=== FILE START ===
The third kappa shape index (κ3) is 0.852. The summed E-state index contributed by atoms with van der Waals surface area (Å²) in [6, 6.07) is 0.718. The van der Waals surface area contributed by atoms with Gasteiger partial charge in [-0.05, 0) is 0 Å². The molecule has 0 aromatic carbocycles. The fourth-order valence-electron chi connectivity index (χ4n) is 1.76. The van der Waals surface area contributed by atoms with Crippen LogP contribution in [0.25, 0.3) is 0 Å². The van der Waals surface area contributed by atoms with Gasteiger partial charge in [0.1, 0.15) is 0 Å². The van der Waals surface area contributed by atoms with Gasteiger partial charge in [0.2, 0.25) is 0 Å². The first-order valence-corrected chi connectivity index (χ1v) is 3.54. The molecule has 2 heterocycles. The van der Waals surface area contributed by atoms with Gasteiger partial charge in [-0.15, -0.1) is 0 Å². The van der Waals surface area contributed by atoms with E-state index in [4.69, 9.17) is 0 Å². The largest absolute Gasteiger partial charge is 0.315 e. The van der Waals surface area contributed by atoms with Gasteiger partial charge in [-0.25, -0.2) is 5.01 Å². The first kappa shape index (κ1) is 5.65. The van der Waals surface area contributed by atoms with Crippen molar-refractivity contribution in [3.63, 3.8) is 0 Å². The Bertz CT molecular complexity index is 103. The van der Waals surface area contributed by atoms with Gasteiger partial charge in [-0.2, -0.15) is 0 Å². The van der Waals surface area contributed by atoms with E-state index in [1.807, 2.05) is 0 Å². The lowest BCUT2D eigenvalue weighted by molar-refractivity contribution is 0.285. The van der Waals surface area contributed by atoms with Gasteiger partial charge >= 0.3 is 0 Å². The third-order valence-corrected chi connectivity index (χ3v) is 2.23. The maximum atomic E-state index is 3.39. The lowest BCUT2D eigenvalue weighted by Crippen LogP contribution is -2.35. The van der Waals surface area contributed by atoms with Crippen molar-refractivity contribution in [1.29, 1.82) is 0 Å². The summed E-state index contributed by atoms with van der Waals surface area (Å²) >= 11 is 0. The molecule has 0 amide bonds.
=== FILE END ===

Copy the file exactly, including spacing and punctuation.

The third kappa shape index (κ3) is 0.852. The summed E-state index contributed by atoms with van der Waals surface area (Å²) in [6, 6.07) is 0.718. The van der Waals surface area contributed by atoms with Gasteiger partial charge in [-0.05, 0) is 0 Å². The molecule has 0 aromatic carbocycles. The fourth-order valence-electron chi connectivity index (χ4n) is 1.76. The van der Waals surface area contributed by atoms with Crippen LogP contribution in [0.25, 0.3) is 0 Å². The van der Waals surface area contributed by atoms with Gasteiger partial charge in [0.1, 0.15) is 0 Å². The van der Waals surface area contributed by atoms with Gasteiger partial charge in [0.2, 0.25) is 0 Å². The first-order valence-corrected chi connectivity index (χ1v) is 3.54. The molecule has 2 heterocycles. The van der Waals surface area contributed by atoms with Gasteiger partial charge in [-0.15, -0.1) is 0 Å². The van der Waals surface area contributed by atoms with E-state index in [4.69, 9.17) is 0 Å². The largest absolute Gasteiger partial charge is 0.315 e. The van der Waals surface area contributed by atoms with Gasteiger partial charge in [-0.25, -0.2) is 5.01 Å². The first kappa shape index (κ1) is 5.65. The van der Waals surface area contributed by atoms with Crippen molar-refractivity contribution in [3.63, 3.8) is 0 Å². The Bertz CT molecular complexity index is 103. The van der Waals surface area contributed by atoms with Gasteiger partial charge in [-0.2, -0.15) is 0 Å². The van der Waals surface area contributed by atoms with E-state index in [1.807, 2.05) is 0 Å². The lowest BCUT2D eigenvalue weighted by molar-refractivity contribution is 0.285. The van der Waals surface area contributed by atoms with Gasteiger partial charge >= 0.3 is 0 Å². The third-order valence-corrected chi connectivity index (χ3v) is 2.23. The maximum atomic E-state index is 3.39. The lowest BCUT2D eigenvalue weighted by Crippen LogP contribution is -2.35. The van der Waals surface area contributed by atoms with Crippen molar-refractivity contribution in [1.29, 1.82) is 0 Å². The summed E-state index contributed by atoms with van der Waals surface area (Å²) >= 11 is 0. The molecule has 0 amide bonds.